Major faces growing unrest over joint declaration

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The Independent Online
JOHN MAJOR yesterday told MPs the Heathrow airport mortar attack would not be allowed to destroy the Downing Street peace initiative.

His message was reinforced by the Anglo-Irish conference in London between Dick Spring, the Irish foreign affairs minister, and Sir Patrick Mayhew, the Secretary of State for Northern Ireland.

The two governments united in condemning the attack on Heathrow airport and reiterated their determination to stand by the principles of the joint declaration which the two Prime Ministers signed in December at Downing Street.

But Mr Major faced growing Conservative backbench unrest about the failure to take more decisive action to counter the continued campaign of violence by the IRA and the failure of the two governments to make progress without the IRA-Sinn Fein acceptance of the declaration.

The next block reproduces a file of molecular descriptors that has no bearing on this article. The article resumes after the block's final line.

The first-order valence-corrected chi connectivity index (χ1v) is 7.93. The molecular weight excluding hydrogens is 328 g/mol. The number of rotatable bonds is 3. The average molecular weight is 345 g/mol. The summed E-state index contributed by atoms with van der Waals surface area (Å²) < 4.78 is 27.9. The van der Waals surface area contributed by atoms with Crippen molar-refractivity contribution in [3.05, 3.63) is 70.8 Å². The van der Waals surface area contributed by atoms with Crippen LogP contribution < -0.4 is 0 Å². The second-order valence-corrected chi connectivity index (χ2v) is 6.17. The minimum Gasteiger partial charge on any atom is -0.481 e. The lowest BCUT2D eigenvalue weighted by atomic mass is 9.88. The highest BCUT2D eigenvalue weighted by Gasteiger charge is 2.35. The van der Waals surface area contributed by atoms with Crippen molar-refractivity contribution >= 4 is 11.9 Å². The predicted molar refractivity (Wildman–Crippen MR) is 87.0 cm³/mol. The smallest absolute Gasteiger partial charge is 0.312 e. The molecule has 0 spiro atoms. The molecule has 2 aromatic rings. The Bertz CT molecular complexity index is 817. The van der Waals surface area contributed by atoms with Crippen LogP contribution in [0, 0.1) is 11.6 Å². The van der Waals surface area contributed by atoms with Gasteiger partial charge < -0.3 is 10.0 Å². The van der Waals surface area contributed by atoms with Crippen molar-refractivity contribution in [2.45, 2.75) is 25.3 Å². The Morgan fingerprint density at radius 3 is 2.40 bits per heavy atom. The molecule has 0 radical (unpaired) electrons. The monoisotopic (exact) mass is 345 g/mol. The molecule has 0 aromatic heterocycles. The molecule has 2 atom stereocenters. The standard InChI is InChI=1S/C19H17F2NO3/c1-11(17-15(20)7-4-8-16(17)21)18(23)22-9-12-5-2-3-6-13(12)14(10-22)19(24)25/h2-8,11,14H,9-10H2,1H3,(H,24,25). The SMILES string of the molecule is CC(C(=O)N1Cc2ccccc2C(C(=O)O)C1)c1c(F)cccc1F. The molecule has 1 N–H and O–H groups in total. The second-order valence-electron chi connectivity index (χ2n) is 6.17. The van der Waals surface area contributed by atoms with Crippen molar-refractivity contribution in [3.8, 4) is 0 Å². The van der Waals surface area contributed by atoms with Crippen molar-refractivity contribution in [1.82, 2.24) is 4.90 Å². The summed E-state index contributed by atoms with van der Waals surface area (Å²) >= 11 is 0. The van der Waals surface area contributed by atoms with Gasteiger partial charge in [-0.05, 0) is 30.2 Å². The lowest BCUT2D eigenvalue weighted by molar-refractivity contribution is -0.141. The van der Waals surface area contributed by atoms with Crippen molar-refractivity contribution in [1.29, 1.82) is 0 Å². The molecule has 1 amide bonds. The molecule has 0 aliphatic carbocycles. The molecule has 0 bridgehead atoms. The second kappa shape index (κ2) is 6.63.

Henry Bellingham, a member of the Tory backbench Northern Ireland committee, said: 'IRA-Sinn Fein should now be treated with complete contempt. Unless they sign the declaration tomorrow, they should forfeit the opportunity to be part of it.'

Mr Major attempted to hold the line by explaining that the declaration was a set of principles, not an offer which could be accepted or rejected.

But Ulster Unionist MPs called for the Downing Street Declaration to be torn up in the wake of the Heathrow airport attack. Some Tories also regard the bombing as the last nail in the coffin for Mr Major's Irish peace initiative. 'It is another of Major's initiatives which have failed, but he can't find a way to drop it,' a senior ministerial source said.

Members of the Tory backbench Northern Ireland committee said they wanted a security crackdown in Northern Ireland, led by more security co-operation from the Dublin government to attack the IRA south of the border. Irish ministers insist they are giving full co-operation. But there is a growing acceptance that the peace initiative has failed, and that the three-strand talks are stalled at least until after the June European elections. James Molyneaux, the Ulster Unionist leader, said yesterday in the Irish Times that he was not bluffing over his threat to boycott the talks process, although he is still engaged in the bilateral talks with British ministers about devolving powers to Ulster.

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